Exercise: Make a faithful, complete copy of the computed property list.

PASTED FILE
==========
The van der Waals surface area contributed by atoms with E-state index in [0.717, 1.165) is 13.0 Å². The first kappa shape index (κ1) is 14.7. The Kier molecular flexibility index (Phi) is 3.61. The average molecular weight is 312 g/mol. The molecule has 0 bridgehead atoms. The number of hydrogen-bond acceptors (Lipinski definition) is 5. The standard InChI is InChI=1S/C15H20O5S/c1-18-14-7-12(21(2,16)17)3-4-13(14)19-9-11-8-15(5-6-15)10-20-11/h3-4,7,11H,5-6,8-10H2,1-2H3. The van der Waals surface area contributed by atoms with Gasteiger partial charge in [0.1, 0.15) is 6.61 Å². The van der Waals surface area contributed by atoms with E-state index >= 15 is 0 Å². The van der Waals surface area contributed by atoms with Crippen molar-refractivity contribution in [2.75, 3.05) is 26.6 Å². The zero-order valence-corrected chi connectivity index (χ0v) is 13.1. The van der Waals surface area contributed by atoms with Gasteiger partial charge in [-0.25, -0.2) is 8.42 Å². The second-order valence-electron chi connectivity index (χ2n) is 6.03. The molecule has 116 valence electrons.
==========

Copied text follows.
The van der Waals surface area contributed by atoms with E-state index in [0.717, 1.165) is 13.0 Å². The first kappa shape index (κ1) is 14.7. The Kier molecular flexibility index (Phi) is 3.61. The average molecular weight is 312 g/mol. The molecule has 0 bridgehead atoms. The number of hydrogen-bond acceptors (Lipinski definition) is 5. The standard InChI is InChI=1S/C15H20O5S/c1-18-14-7-12(21(2,16)17)3-4-13(14)19-9-11-8-15(5-6-15)10-20-11/h3-4,7,11H,5-6,8-10H2,1-2H3. The van der Waals surface area contributed by atoms with Gasteiger partial charge in [0.1, 0.15) is 6.61 Å². The van der Waals surface area contributed by atoms with E-state index >= 15 is 0 Å². The van der Waals surface area contributed by atoms with Crippen molar-refractivity contribution in [2.75, 3.05) is 26.6 Å². The zero-order valence-corrected chi connectivity index (χ0v) is 13.1. The van der Waals surface area contributed by atoms with Gasteiger partial charge in [-0.25, -0.2) is 8.42 Å². The second-order valence-electron chi connectivity index (χ2n) is 6.03. The molecule has 116 valence electrons.